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A year ago, I
prepared a list
of 25 possible surprises for 2003. These were not intended to be forecasts or predictions, but rather were intended to represent "overlays," meaning events that might have a reasonable chance of occurring despite very long odds. Let's call these 25 "possible improbable" events!
I have long felt that developing a variant view (read: surprise) remains an integral part of differentiating one's investment returns. Mainstream expectations are just that, and in most cases are deeply imbedded in today's prices.
The purpose of this endeavor is to consider positioning a portion of my portfolio in some part based on outlier events. After all, Wall Street research is still very much convention and groupthink, despite the reforms over the past several years. If I succeed in making you think about outlier events, the exercise has been successful.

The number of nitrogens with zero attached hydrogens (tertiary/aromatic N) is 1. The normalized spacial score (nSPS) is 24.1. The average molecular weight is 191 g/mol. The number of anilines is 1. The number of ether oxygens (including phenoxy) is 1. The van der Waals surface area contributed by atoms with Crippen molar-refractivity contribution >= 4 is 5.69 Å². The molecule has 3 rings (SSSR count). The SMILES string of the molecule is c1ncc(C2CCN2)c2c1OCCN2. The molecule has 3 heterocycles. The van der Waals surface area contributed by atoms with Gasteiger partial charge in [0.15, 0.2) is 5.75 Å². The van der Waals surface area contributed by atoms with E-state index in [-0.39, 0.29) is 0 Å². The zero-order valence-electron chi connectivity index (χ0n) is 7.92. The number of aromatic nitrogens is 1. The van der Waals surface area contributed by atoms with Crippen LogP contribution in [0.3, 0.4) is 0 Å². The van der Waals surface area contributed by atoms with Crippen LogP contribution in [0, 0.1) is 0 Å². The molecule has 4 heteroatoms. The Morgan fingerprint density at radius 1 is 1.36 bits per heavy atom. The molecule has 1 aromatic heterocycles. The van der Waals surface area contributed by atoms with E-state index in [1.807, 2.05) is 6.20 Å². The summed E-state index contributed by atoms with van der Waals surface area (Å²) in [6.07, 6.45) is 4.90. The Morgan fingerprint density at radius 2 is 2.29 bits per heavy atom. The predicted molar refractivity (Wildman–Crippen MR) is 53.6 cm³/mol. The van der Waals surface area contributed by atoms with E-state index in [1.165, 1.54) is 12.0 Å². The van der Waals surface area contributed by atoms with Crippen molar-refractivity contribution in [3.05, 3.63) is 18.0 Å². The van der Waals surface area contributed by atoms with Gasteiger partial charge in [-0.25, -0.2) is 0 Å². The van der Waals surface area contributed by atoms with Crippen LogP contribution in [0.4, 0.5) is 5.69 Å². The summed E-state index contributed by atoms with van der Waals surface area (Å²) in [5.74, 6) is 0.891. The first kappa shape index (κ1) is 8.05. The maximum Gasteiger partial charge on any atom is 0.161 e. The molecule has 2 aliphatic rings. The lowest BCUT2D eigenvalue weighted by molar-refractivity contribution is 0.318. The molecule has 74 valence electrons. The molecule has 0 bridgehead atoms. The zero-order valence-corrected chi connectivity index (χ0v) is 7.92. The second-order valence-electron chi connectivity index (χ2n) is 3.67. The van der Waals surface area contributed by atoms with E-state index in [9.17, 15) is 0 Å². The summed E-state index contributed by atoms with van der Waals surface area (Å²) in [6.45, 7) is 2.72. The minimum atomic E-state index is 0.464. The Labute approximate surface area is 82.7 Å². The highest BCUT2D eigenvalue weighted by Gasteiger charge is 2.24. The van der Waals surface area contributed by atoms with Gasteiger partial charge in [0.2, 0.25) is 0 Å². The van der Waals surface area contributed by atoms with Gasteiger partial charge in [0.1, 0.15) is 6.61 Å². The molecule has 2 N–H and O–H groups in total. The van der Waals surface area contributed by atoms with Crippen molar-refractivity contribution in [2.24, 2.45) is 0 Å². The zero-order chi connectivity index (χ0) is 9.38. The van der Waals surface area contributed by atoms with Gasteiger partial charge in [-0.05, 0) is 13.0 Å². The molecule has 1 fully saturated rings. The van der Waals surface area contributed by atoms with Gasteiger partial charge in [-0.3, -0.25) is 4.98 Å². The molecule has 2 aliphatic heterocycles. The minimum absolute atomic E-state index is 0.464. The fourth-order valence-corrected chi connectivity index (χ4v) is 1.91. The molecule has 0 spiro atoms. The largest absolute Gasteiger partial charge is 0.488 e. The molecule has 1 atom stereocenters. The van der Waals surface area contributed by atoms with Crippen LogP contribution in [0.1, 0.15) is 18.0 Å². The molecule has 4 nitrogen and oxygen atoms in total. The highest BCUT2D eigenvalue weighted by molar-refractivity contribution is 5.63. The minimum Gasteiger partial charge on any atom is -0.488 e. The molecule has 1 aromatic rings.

Some of my surprises were on target last year; to be precise, about one-third of the "possible improbables" came true. In particular, the following events had a familiar ring for readers of my "2003 surprises":
We saw a 3.25% yield on the 10-year Treasury note.
There was further deterioration in
(TWX) subscriber base, and Steve Case was ousted.
The European economy was moribund during 2003's first half.
The New Jersey Nets basketball team enjoyed surprising success.
(GE) had lower earnings guidance.
Democratic aspirant Al Gore bowed out of the presidential race.
There were no major terrorist acts in the U.S.
U.N. inspectors found no evidence of a weapon buildup in Iraq.
Here is my list of possible surprises for 2004:
1. A revolution in Venezuela overcomes the existing regime in early 2004 (four South American presidents have been toppled over the past four years!), cutting off oil production in that region and forcing crude oil to trade over $50 a barrel. The consumer is paralyzed, and retail sales nosedive. Rising energy prices and other cost push pressures (like health care and insurance) cause a minipanic in the world equities markets, and share prices plummet by more than 15% in a brief three-week period. At the same time, the U.S./China rift widens, and all-out trade war ensues (albeit briefly), crippling the U.S. apparel business.
2. Interest rates plummet and the yield on the 10-year Treasury note makes a new low, briefly breaking below the 3.00% mark by midyear. We end 2004 at about the same levels that exist today.